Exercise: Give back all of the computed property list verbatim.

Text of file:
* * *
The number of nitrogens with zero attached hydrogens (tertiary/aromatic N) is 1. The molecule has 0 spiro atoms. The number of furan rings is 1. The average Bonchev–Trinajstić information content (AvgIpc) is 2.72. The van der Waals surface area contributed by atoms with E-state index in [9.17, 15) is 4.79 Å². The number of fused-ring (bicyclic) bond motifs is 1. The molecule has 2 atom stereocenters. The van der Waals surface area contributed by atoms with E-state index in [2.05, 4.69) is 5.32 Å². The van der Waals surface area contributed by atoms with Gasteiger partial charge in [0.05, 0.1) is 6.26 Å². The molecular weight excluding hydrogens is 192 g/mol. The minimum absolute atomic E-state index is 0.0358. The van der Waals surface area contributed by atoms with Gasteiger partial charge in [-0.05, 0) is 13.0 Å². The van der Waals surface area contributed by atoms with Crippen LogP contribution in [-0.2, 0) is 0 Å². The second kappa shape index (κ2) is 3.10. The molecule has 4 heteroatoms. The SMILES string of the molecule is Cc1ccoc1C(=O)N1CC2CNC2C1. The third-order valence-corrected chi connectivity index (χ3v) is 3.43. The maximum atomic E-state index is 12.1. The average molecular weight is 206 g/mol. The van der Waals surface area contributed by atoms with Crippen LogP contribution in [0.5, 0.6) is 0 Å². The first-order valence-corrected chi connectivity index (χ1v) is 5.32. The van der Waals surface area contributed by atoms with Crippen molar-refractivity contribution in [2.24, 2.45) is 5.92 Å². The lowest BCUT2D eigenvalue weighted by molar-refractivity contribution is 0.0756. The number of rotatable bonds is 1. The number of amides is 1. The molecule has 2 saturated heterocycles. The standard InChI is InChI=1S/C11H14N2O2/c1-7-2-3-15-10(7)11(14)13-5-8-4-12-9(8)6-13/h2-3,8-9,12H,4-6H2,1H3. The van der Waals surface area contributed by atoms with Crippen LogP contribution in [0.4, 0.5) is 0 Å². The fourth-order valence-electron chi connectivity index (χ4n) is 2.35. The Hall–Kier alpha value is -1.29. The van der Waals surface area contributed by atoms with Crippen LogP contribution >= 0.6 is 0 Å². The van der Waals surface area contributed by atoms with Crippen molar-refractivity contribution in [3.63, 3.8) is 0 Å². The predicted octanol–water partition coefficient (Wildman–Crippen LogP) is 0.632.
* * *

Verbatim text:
The number of nitrogens with zero attached hydrogens (tertiary/aromatic N) is 1. The molecule has 0 spiro atoms. The number of furan rings is 1. The average Bonchev–Trinajstić information content (AvgIpc) is 2.72. The van der Waals surface area contributed by atoms with E-state index in [9.17, 15) is 4.79 Å². The number of fused-ring (bicyclic) bond motifs is 1. The molecule has 2 atom stereocenters. The van der Waals surface area contributed by atoms with E-state index in [2.05, 4.69) is 5.32 Å². The van der Waals surface area contributed by atoms with Gasteiger partial charge in [0.05, 0.1) is 6.26 Å². The molecular weight excluding hydrogens is 192 g/mol. The minimum absolute atomic E-state index is 0.0358. The van der Waals surface area contributed by atoms with Gasteiger partial charge in [-0.05, 0) is 13.0 Å². The van der Waals surface area contributed by atoms with Crippen LogP contribution in [-0.2, 0) is 0 Å². The second kappa shape index (κ2) is 3.10. The molecule has 4 heteroatoms. The SMILES string of the molecule is Cc1ccoc1C(=O)N1CC2CNC2C1. The third-order valence-corrected chi connectivity index (χ3v) is 3.43. The maximum atomic E-state index is 12.1. The average molecular weight is 206 g/mol. The van der Waals surface area contributed by atoms with Crippen LogP contribution in [0.5, 0.6) is 0 Å². The first-order valence-corrected chi connectivity index (χ1v) is 5.32. The van der Waals surface area contributed by atoms with Crippen molar-refractivity contribution in [2.24, 2.45) is 5.92 Å². The lowest BCUT2D eigenvalue weighted by molar-refractivity contribution is 0.0756. The number of rotatable bonds is 1. The number of amides is 1. The molecule has 2 saturated heterocycles. The standard InChI is InChI=1S/C11H14N2O2/c1-7-2-3-15-10(7)11(14)13-5-8-4-12-9(8)6-13/h2-3,8-9,12H,4-6H2,1H3. The van der Waals surface area contributed by atoms with Crippen LogP contribution in [0.4, 0.5) is 0 Å². The fourth-order valence-electron chi connectivity index (χ4n) is 2.35. The Hall–Kier alpha value is -1.29. The van der Waals surface area contributed by atoms with Crippen LogP contribution >= 0.6 is 0 Å². The van der Waals surface area contributed by atoms with Crippen molar-refractivity contribution in [3.63, 3.8) is 0 Å². The predicted octanol–water partition coefficient (Wildman–Crippen LogP) is 0.632.